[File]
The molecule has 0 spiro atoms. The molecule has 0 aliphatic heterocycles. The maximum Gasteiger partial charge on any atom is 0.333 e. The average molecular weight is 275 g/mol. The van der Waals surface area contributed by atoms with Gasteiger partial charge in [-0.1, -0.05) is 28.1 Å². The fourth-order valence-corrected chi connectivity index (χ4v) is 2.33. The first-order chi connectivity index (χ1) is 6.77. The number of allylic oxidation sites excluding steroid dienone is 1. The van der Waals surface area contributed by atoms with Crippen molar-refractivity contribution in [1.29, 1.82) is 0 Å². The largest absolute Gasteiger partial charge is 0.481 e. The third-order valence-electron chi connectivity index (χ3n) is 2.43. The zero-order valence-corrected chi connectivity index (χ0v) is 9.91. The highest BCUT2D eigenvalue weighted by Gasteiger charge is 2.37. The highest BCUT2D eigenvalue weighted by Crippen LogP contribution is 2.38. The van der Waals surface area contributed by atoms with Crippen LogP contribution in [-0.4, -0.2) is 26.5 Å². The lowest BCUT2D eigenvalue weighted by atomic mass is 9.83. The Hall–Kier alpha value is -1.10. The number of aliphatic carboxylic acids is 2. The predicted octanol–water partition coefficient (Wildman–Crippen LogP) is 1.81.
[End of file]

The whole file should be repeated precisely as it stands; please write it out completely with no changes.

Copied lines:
The molecule has 0 spiro atoms. The molecule has 0 aliphatic heterocycles. The maximum Gasteiger partial charge on any atom is 0.333 e. The average molecular weight is 275 g/mol. The van der Waals surface area contributed by atoms with Gasteiger partial charge in [-0.1, -0.05) is 28.1 Å². The fourth-order valence-corrected chi connectivity index (χ4v) is 2.33. The first-order chi connectivity index (χ1) is 6.77. The number of allylic oxidation sites excluding steroid dienone is 1. The van der Waals surface area contributed by atoms with Crippen molar-refractivity contribution in [1.29, 1.82) is 0 Å². The largest absolute Gasteiger partial charge is 0.481 e. The third-order valence-electron chi connectivity index (χ3n) is 2.43. The zero-order valence-corrected chi connectivity index (χ0v) is 9.91. The highest BCUT2D eigenvalue weighted by Gasteiger charge is 2.37. The highest BCUT2D eigenvalue weighted by Crippen LogP contribution is 2.38. The van der Waals surface area contributed by atoms with Crippen LogP contribution in [-0.4, -0.2) is 26.5 Å². The lowest BCUT2D eigenvalue weighted by atomic mass is 9.83. The Hall–Kier alpha value is -1.10. The number of aliphatic carboxylic acids is 2. The predicted octanol–water partition coefficient (Wildman–Crippen LogP) is 1.81.